Solar Energy Technology can be broken into two strands, namely solar Thermal and Solar Photovoltaic.
Solar Thermal Energy has been utilized by civilizations from time immemorial. Our ancestors in the northern hemisphere lived in caves, with their openings towards the south. This was done to allow most amount of light into the dwelling, particularly during cold winter days. In the northern hemisphere, the sun is found low on the sky, traversing mostly near the southern horizon during the winter.
Moving forward in history, we notice a mention of solar energy technology in the Romans Mythology. It has been recorded that during second Punic War, Archimedes built bronze mirrors that would concentrate sunlight and reflect it on Roman ships. This concentrated beam of solar radiation was enough to set the ships on fire. Although in theory it can be done, however many modern researches believe it is nothing but a myth as the technology to build concave mirrors with that level of accuracy did not exist in those days. More details can be found on this link
The first adverts for Solar Water heaters appeared in the form of posters in 1884, in Texas USA (climax solar water heaters). Solar Thermal technology went into a decline in the oil age, as our addiction to fossil fuels grew in the 20th century.
The environmental movement in the 60’s brought a renewed interest in this field. A great amount of work was carried out in Solar Thermal Technologies, particularly after oil-shock of the 70’s. The University of Wisconsin Madison became a centre of excellence in this field. It was during this time that even the Whitehouse embraced solar hot water systems.
However, Solar Thermal Technology particularly solar hot water systems suffered a setback as our addiction to oil continued to grow during the 80’s and the 90’s . However, since the Kyoto protocol, the technology has made a comeback. Today solar farms have mushroomed in many arid zones around the world. A great example of this are the PS10 and Ps20 solar thermal power plant, that have been powering Seville in Spain.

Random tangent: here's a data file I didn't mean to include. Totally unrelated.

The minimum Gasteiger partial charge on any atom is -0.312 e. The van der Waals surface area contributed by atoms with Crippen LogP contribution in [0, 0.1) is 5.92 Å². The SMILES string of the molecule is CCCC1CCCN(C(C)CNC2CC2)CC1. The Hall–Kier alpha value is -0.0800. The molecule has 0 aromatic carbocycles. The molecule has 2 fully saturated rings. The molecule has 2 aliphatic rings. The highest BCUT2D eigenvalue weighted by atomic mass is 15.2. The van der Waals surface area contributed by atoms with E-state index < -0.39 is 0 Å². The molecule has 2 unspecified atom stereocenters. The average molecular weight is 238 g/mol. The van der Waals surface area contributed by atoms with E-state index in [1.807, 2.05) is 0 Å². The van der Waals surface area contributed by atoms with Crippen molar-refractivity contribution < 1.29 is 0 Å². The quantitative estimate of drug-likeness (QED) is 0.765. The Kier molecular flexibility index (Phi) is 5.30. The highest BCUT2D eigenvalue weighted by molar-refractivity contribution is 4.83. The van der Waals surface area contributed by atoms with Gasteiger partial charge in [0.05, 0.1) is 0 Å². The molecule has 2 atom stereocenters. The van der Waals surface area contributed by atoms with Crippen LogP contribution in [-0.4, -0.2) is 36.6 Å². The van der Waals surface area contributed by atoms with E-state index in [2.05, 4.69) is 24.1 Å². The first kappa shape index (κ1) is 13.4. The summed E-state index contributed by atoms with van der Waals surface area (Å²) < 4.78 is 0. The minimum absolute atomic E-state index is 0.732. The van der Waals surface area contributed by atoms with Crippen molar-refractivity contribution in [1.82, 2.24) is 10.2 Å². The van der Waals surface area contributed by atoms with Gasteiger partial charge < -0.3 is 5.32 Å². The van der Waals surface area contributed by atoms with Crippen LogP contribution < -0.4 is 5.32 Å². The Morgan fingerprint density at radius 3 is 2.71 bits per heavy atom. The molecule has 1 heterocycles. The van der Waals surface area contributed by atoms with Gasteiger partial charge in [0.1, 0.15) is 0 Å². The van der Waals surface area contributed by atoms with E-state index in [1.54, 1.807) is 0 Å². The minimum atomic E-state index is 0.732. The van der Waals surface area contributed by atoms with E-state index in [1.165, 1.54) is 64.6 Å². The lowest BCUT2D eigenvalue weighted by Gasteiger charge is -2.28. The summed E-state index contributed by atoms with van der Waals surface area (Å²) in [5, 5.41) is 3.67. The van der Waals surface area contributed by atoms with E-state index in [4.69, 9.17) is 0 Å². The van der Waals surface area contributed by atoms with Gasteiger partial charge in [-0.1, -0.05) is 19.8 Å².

Furthermore, Solar Stirling dish systems have also surfaced as one of the most efficient electricity producing technologies. Stirling Engines which are an emission free and were almost confined to the shelves have found a new application coupled with solar technology.
In the early part of 20th century, studies on photovoltaic effect were published. Towards the middle of the century, the push towards electronics led to the development of first solar cell. In the era of space race, it became apparent that fossil fuels would not be able to power a satellite indefinitely. Therefore a new power source was required that could continuously work in space environment. Work on Solar cell was accelerated. The first cells had efficiency of only 1%. Today satellites carry cells that are more than 40% efficient (Multi-junction solar cells).
The research on solar cells has exploded in the last two decade. Work particularly on low cost thin film panels as well organic solar cells have attracted many commercial concerns. Roof tiles that act as solar panels, are available in the market. In the future, the whole walls and facades will comprise of solar panels if deemed feasible.
A variety of panels are available today. The market is dominated by single crystal silicon cells. However, recently huge inroads have been made by thin film solar cells and also compound solar cells. This will be explored later.
Many semi-conductor materials are being explored concurrently. Solar PV panels have achieved grid party in many parts of the world as the costs continue to decline.
It should be noted that bio-reactors that produce algae by capturing the sun are also being explored to capture carbon and avert climate change.
The video below captures the history of solar technology.
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